Chagas disease is named after Carlos Ribeiro Justiniano Chagas, a Brazilian physician and researcher who discovered the disease in 1909. Chagas is an infectious disease caused by single-cell parasites (trypanosoma) which are transmitted to humans via the feces/urine of kissing bugs or triatomines. Chagas disease can also be transmitted by infected blood transfusions, organ transplantation, or during pregnancy or birth from the infected mother to her unborn child.

During the acute phase – immediately after the victim is bitten by the triatomine bug – only a third of victims suffer symptoms, which include fever, fatigue, swollen lymph glands and heart pain for several weeks. The majority of infected people have no symptoms.

Without successful antiparasitic treatment, the subsequent chronic phase becomes a life-long phase during which the infected person can be completely free of any symptoms. By the time Chagas disease symptoms are again noticed, years or even decades later, some organs will have already been irreversibly damaged by the parasite.

One third of people affected develop chronic heart diseases. Others suffer from an abnormal enlargement of the digestive organs or even neurological or mixed alterations. Many die as a result of sudden cardiac arrest or heart failure.

The disease has already been recognized as a global problem: the world's population movements (i.e. mainly migration) have carried the parasite abroad, mainly to North America and Europe. There it can be transmitted either congenitally, to the offspring of infected mothers, or horizontally via blood or organ donations.

Bayer's commitment to Neglected Tropical Diseases (NTD)
Inspired by the World Health Organization's 2020 Roadmap on Neglected Tropical Diseases, the leaders of several prominent global health and development organizations, together with industry partners, met in London in 2012 where they pledged to unite in their efforts on NTDs. Controlling Chagas disease is now one of the goals of this London Declaration on NTDs. Bayer and its engagement to fight Chagas disease, African Sleeping Sickness and River Blindness is part of the London Declaration.

Bayer: Science For A Better Life
Bayer is a global enterprise with core competencies in the Life Science fields of health care and agriculture. Its products and services are designed to benefit people and improve their quality of life. At the same time, the Group aims to create value through innovation, growth and high earning power. Bayer is committed to the principles of sustainable development and to its social and ethical responsibilities as a corporate citizen. In fiscal 2015, the Group employed around 117,000 people and had sales of EUR 46.3 billion. Capital expenditures amounted to EUR 2.6 billion, R&D expenses to EUR 4.3 billion. These figures include those for the high-tech polymers business, which was floated on the stock market as an independent company named Covestro on October 6, 2015.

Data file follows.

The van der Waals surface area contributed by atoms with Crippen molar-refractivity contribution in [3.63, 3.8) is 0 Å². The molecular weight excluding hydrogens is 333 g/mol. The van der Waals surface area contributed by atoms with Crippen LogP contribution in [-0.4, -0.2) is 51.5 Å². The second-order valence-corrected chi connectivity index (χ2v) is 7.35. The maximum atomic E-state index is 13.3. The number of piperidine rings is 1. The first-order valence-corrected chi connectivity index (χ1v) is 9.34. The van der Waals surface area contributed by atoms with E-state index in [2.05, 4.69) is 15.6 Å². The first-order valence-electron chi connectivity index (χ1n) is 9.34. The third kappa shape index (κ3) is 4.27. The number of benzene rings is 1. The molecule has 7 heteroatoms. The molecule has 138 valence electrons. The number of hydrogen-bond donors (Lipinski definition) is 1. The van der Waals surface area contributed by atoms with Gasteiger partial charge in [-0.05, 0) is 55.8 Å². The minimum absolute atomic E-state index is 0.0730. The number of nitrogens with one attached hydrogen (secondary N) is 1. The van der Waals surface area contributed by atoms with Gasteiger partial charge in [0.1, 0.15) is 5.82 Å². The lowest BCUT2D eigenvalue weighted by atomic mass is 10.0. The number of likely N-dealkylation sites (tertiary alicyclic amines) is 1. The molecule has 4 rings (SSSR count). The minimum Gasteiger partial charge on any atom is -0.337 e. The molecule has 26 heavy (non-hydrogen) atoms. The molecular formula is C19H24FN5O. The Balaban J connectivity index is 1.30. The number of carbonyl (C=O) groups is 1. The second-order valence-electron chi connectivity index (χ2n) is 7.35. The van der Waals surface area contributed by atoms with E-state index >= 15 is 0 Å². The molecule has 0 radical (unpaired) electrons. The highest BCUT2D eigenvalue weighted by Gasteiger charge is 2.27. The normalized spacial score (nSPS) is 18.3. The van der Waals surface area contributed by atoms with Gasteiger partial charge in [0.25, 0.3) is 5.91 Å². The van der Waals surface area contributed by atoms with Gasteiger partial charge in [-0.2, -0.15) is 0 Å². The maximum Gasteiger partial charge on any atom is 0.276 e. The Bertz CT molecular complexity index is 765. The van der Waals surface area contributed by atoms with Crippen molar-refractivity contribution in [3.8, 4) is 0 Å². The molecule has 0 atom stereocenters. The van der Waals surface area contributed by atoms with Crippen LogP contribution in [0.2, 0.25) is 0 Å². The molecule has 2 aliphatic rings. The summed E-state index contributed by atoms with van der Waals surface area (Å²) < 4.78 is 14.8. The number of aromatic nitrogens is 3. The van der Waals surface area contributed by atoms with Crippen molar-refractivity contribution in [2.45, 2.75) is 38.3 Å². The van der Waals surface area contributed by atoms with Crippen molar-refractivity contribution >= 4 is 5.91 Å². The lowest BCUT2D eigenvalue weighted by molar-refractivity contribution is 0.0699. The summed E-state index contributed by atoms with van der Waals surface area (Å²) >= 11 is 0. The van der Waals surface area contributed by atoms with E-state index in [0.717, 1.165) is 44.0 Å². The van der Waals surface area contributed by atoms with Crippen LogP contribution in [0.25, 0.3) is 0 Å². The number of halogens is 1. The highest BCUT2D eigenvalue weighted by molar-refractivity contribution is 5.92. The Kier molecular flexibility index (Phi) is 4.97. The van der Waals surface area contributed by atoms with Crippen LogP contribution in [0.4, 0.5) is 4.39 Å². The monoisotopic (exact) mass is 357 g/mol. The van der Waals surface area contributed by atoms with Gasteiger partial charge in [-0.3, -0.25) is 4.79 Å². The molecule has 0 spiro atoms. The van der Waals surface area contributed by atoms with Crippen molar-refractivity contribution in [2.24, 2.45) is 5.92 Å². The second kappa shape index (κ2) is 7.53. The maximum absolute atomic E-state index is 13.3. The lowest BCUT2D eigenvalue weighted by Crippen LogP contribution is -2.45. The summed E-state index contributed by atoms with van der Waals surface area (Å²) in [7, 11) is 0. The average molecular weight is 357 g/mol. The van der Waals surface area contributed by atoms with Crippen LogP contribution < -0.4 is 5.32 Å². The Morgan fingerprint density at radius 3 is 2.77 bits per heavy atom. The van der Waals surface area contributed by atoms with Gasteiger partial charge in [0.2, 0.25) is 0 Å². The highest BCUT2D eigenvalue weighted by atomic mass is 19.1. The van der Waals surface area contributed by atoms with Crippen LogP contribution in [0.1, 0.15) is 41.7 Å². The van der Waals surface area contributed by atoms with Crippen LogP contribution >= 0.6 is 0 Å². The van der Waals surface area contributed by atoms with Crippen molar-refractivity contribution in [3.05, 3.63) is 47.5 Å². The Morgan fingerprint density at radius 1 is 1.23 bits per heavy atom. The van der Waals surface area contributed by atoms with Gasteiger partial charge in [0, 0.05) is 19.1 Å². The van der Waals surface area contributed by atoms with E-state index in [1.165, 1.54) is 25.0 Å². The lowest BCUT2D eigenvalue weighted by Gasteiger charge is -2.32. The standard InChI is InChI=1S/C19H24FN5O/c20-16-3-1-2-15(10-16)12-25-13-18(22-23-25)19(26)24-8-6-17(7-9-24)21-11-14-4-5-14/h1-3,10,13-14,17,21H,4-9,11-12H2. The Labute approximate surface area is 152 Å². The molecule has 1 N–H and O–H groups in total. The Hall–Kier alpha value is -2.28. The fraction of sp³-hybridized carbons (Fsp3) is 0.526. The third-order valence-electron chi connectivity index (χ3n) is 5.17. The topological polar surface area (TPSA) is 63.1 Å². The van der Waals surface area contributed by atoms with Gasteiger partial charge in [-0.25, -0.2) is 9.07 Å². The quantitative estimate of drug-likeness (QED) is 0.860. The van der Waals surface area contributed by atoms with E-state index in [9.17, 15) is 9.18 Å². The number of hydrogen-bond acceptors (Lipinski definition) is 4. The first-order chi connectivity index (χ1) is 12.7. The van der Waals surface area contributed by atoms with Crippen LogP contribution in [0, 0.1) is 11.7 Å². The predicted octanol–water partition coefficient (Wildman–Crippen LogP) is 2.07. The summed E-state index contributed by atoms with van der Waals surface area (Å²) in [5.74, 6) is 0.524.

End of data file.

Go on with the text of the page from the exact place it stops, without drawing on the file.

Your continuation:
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Forward-Looking Statements

This release may contain forward-looking statements based on current assumptions and forecasts made by Bayer management. Various known and unknown risks, uncertainties and other factors could lead to material differences between the actual future results, financial situation, development or performance of the company and the estimates given here. These factors include those discussed in Bayer's public reports, which are available on the Bayer website at www.bayer.com. The company assumes no liability whatsoever to update these forward-looking statements or to conform them to future events or developments.

i Centers for Disease Control, Neglected Parasitic Infections in the U.S.; accessed 11.13.16; https://www.cdc.gov/parasites/resources/pdf/npi_chagas.pdf

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To view the original version on PR Newswire, visit:http://www.prnewswire.com/news-releases/bayer-announces-phase-iii-study-to-evaluate-new-pediatric-formulation-of-nifurtimox-for-potential-treatment-of-chagas-disease-300362705.html

SOURCE Bayer

PR Newswire
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Last updated on: 15/11/2016